Enrollment for the 2016 – 2017 School Year Begins Friday, April 1. Register Early!
Enrollment Nights for Eliot-Hine feeder and current families are:
- Tuesday, April 5, from 4:30pm – 6:30pm and
- Wednesday, April 13, from 4:30pm – 6:30pm.
Bring residency verification (gas or electric bill + gov’t photo ID).
Health forms are not required at this time.
‘Tis the season for Open Houses! Middle School Open Houses within CHPSPO schools kick off the week of November 16, 2015!
Check out the dates below and be sure to double-check with the school, as changes could happen due to weather, etc.
The following letter to the editor, Put controls in place regarding the approval of new D.C. public charters, appeared online in the Washington Post on March 27, 2015.
In the March 22 Local Opinions commentary “Why charters need traditional schools,” the executive director and the former chairman of the D.C. Public Charter School Board claimed, “We believe that the balance we have, with a thriving public charter sector and strong traditional schools, is about right.” It is unclear what they believe should happen now that “the balance . . . is about right.”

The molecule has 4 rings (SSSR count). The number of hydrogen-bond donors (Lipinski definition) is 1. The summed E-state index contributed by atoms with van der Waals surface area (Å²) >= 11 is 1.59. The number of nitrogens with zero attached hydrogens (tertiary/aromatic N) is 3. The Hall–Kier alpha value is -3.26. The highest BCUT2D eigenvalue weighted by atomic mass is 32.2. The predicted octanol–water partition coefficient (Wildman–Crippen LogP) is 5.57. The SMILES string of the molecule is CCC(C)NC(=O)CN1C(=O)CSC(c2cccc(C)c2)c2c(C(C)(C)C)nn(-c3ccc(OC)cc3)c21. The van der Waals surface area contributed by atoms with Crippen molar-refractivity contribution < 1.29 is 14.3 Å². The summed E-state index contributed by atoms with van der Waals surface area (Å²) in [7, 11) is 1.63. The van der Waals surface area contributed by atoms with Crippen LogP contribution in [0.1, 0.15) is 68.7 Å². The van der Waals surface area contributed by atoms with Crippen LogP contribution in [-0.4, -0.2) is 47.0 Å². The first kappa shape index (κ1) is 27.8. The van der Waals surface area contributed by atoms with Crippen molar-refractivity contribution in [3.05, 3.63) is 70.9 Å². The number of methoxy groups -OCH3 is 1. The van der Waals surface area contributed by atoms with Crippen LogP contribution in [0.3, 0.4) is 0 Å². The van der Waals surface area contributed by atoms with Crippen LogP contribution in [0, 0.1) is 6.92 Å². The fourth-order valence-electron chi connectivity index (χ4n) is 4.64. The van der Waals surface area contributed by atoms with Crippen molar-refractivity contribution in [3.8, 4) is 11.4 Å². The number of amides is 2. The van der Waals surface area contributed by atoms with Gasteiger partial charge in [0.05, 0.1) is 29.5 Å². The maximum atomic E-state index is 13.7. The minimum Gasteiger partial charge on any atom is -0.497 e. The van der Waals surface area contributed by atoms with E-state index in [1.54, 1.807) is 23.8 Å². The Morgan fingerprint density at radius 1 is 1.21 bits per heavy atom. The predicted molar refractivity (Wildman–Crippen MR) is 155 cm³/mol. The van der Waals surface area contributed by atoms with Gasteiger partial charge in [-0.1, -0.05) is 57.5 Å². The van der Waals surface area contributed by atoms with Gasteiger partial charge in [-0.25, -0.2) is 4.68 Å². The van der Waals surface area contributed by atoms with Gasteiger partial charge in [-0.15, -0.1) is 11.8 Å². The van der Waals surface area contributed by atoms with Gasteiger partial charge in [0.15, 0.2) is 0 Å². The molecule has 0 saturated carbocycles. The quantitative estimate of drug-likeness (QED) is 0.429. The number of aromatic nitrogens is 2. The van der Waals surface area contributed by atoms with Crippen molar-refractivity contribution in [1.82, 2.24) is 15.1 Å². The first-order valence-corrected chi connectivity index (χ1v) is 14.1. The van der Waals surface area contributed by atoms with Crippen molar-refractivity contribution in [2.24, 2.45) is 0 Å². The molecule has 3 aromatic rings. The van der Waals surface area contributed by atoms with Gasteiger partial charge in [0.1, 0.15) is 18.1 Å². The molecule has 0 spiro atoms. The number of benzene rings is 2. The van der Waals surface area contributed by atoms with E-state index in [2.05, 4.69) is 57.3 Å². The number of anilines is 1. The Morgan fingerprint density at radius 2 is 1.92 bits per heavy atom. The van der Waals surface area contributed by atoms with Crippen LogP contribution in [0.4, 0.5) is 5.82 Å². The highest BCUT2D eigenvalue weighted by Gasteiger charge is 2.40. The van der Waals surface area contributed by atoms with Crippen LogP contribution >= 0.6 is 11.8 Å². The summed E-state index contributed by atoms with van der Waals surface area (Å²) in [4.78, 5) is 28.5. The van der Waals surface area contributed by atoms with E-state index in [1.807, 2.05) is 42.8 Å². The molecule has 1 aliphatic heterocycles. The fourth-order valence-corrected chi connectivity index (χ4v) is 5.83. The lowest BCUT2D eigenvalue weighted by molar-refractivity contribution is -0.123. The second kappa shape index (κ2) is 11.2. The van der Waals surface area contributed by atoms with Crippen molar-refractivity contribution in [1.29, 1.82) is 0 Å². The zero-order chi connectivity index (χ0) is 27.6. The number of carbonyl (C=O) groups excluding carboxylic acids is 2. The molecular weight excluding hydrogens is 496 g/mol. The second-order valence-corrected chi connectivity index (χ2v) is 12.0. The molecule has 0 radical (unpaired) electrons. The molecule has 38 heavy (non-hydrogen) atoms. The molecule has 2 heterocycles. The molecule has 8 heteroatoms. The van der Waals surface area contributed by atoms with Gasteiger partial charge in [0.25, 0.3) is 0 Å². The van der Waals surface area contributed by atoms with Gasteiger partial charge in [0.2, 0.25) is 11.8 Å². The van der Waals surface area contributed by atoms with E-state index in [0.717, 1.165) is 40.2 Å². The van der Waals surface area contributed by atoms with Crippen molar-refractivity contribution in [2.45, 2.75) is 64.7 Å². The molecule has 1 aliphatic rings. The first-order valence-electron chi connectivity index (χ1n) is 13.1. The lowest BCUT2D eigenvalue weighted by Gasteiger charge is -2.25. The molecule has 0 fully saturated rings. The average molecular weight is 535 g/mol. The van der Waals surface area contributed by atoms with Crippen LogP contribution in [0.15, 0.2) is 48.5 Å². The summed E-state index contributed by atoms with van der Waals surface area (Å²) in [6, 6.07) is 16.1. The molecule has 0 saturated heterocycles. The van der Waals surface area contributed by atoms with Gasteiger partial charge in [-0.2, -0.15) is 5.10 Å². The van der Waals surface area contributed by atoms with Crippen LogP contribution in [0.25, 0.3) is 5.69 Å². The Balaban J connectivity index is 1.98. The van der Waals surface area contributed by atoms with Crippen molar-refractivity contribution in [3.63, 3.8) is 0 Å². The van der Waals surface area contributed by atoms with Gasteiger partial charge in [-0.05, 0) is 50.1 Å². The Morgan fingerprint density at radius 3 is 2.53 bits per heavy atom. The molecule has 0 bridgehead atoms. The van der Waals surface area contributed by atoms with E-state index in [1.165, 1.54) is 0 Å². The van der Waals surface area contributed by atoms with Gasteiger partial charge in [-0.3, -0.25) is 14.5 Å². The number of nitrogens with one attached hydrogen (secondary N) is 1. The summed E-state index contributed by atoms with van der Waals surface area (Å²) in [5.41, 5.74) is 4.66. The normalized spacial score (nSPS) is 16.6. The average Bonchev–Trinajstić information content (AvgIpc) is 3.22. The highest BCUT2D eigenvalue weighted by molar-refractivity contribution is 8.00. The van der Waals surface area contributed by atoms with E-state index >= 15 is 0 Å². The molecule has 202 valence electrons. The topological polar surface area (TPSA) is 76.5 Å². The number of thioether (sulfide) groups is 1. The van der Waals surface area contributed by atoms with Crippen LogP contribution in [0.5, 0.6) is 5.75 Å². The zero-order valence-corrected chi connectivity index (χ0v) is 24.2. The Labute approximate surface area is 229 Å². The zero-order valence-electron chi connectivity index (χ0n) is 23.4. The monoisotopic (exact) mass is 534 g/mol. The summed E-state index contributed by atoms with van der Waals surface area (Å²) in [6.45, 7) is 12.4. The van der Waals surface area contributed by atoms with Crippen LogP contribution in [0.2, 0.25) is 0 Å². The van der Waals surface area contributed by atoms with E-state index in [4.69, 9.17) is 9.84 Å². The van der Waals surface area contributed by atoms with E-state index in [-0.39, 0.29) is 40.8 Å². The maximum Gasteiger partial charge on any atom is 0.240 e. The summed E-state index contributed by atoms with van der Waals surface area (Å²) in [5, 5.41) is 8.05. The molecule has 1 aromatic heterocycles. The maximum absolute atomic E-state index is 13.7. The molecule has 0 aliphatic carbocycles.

It seems clear that the charter board won’t stop approving new schools. It has approved an average of six a year. The District has 112 public charter schools, and three will open this fall. One, Washington Global Middle School, will open about a third of a mile from Jefferson Middle School and offer a substantially similar program. In May, the board will vote on whether to open six more schools in 2016. The balance won’t be “about right” for long.
Parents and public education supporters have been advocating for joint planning by D.C. Public Schools and the D.C. Public Charter School Board before charter schools are opened. Many believe we are spreading our education dollars too thin by opening charter schools that duplicate the services found in existing schools.
It is up to the D.C. Council and the mayor to require comprehensive planning before District taxpayers are asked to fund the opening of public charter schools.
— Suzanne Wells, Washington
Good Evening to All,